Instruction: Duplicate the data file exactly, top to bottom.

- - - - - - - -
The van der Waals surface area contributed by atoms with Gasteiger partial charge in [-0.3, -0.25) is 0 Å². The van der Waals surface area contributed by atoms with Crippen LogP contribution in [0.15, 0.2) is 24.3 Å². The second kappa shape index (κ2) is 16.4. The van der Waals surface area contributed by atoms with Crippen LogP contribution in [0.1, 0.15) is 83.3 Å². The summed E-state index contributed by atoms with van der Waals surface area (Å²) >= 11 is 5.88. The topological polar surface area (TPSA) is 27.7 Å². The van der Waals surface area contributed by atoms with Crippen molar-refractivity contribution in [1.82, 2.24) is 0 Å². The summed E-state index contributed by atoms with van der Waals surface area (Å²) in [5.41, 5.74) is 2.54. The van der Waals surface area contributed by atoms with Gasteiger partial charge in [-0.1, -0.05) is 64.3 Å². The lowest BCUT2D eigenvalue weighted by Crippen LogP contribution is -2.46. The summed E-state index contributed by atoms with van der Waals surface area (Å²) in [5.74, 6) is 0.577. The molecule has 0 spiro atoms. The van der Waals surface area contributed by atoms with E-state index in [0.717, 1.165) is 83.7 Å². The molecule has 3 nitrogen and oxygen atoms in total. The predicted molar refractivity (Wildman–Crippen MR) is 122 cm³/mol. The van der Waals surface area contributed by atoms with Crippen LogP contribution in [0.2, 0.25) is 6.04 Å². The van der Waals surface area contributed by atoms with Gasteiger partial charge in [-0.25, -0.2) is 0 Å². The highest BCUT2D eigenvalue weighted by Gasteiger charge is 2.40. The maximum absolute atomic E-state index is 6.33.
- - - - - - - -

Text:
The van der Waals surface area contributed by atoms with Gasteiger partial charge in [-0.3, -0.25) is 0 Å². The van der Waals surface area contributed by atoms with Crippen LogP contribution in [0.15, 0.2) is 24.3 Å². The second kappa shape index (κ2) is 16.4. The van der Waals surface area contributed by atoms with Crippen LogP contribution in [0.1, 0.15) is 83.3 Å². The summed E-state index contributed by atoms with van der Waals surface area (Å²) >= 11 is 5.88. The topological polar surface area (TPSA) is 27.7 Å². The van der Waals surface area contributed by atoms with Crippen molar-refractivity contribution in [1.82, 2.24) is 0 Å². The summed E-state index contributed by atoms with van der Waals surface area (Å²) in [5.41, 5.74) is 2.54. The van der Waals surface area contributed by atoms with Gasteiger partial charge in [-0.1, -0.05) is 64.3 Å². The lowest BCUT2D eigenvalue weighted by Crippen LogP contribution is -2.46. The summed E-state index contributed by atoms with van der Waals surface area (Å²) in [5.74, 6) is 0.577. The molecule has 0 spiro atoms. The van der Waals surface area contributed by atoms with E-state index in [0.717, 1.165) is 83.7 Å². The molecule has 3 nitrogen and oxygen atoms in total. The predicted molar refractivity (Wildman–Crippen MR) is 122 cm³/mol. The van der Waals surface area contributed by atoms with Crippen LogP contribution in [0.2, 0.25) is 6.04 Å². The van der Waals surface area contributed by atoms with Gasteiger partial charge in [-0.25, -0.2) is 0 Å². The highest BCUT2D eigenvalue weighted by Gasteiger charge is 2.40. The maximum absolute atomic E-state index is 6.33.